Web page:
Padmasree Warrior goes electric

Padmasree Warrior goes electric

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Famed business executive and tech powerhouse Padmasree Warrior is getting into the electric car game. After leaving her post as CTO and strategy head of Cisco Systems in September, Warrior announced on Wednesday that she will be joining electric vehicle startup NextEV as its U.S. CEO and head of global development.
Warrior spoke with Fast Company about the move, NextEV’s potential rivalry with Elon Musk’s Tesla, and the future of the electric car.

Fast Company: How did you get involved with NextEV?
Padmasree Warrior: I left Cisco and I was trying to decide what to do. I wanted to pick an area where we could apply technology to solve some big problems. I was also looking for things that had a global impact. I was introduced to the founder of NextEV–his name is William Li–through a common associate of ours, and William happened to be in the Bay Area one weekend. I had breakfast with him and we got to talking, and I was really inspired by the vision and the mission for the company–and I decided to join them.

What are you hoping to accomplish in the next few months? What’s first on your docket?
First on my docket is to start building a team in the U.S. headquarters, where we are based in San Jose. So we are aggressively recruiting, very focused on picking the best talent in software and AI and robotics, data sciences. Secondly, we’ll conceptualize and design the product and then build it.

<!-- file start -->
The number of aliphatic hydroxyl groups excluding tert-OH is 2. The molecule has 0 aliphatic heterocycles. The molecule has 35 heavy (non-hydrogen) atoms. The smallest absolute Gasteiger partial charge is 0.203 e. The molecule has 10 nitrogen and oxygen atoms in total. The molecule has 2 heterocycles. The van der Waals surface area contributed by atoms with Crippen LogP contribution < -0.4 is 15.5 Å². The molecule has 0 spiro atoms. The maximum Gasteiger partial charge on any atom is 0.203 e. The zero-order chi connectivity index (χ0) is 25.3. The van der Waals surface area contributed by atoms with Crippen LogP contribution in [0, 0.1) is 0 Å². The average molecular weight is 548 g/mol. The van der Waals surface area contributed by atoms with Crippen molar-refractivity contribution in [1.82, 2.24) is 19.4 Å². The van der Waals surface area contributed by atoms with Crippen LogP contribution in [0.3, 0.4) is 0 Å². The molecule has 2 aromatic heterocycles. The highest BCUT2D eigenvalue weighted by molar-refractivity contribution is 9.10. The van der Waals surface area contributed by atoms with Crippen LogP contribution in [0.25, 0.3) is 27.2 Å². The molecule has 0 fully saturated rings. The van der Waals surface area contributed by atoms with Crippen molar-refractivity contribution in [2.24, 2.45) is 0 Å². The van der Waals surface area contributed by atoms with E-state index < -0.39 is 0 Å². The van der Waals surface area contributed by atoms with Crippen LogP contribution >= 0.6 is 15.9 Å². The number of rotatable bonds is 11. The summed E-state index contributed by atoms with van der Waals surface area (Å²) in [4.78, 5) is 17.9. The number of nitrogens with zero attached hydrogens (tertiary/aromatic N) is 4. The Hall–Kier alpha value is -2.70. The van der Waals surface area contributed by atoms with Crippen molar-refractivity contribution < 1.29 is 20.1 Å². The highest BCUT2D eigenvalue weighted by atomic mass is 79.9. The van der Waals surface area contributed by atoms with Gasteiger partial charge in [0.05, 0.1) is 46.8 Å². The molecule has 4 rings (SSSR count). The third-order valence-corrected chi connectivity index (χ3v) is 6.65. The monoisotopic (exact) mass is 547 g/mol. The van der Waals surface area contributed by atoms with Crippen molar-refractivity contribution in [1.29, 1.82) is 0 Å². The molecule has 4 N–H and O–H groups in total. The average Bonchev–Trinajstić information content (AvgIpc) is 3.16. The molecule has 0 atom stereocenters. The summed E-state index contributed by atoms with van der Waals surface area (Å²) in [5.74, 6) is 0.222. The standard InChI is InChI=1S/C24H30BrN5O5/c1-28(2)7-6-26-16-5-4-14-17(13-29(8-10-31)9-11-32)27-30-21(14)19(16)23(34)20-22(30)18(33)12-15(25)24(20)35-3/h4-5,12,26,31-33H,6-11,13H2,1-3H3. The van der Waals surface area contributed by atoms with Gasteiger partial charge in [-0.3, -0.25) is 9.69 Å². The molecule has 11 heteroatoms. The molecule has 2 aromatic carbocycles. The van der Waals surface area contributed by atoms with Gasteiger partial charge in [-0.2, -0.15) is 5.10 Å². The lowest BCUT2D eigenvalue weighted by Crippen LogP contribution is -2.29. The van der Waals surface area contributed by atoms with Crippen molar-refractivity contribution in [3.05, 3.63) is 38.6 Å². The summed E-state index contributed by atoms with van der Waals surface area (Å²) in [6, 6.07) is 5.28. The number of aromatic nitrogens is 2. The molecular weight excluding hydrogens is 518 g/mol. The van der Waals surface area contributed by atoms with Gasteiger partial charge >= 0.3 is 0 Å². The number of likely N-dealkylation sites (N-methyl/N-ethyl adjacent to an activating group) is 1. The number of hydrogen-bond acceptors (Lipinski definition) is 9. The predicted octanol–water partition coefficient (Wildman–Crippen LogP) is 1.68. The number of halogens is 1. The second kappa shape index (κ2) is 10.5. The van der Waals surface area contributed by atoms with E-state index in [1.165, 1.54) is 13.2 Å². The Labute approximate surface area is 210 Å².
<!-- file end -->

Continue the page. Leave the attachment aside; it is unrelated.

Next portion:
Could you talk a little bit about the building of the “Supercar”?
The company is about a year old. It was started at end of 2014 and has about 400 people, most based in Shanghai, and we have a design house in Munich. The company so far has built a formula e-certified race car as well. We’ll be targeting what we call a supercar with very high performance targets to be in production at the end of 2016. And the intent with that car is primarily to check out the performance, assess the technology, and reuse a lot of that in the mass-market vehicle that will be following it.

What are you most excited about working with NextEV?
A couple of things excite me a lot. First of all, I really believe transportation and the automative industry is about to go through a major shift. It’s not just a technology-driven shift, but actually given the fact that we all live in the mobile Internet era, how can we envision a new mode of transportation, new vehicles, while leveraging all the tech advances that have happened on mobile and the Internet? How can we bring it into automotive as a platform and think about it as a technology platform, not just a physical car? That’s a big opportunity, to really be using all of my knowledge from the tech industry to change a new vertical is super exciting to me.
The second thing I find exciting is, I think this is one of the first times a startup is being built from the ground up in China, the U.S., and Europe simultaneously. Leveraging competencies from each of the areas, and also the diversity and inclusion in thought from different parts of the world–that’s super exciting. It’s actually taking globalization to the next level.

What do you think about NextEV as a competitor of Tesla and Elon Musk? Have you met with Elon before?
Yes, I have met Elon. I currently have a Tesla Model S. I have a lot of respect for Elon and Tesla and give them a lot of credit for bringing the EV to the front and center of mainstream consumers. Having said that, I think the market is huge, it’ll be a big enough market for many winners in this market. Our vision is not just to build an electric vehicle, it’s really to think about the entire automotive industry vertical and really rethink that industry using, If you were to build an automotive company in the Internet era, what would it look like? That’s the challenge that we are setting ourselves up for.

For the original interview, click on this link.


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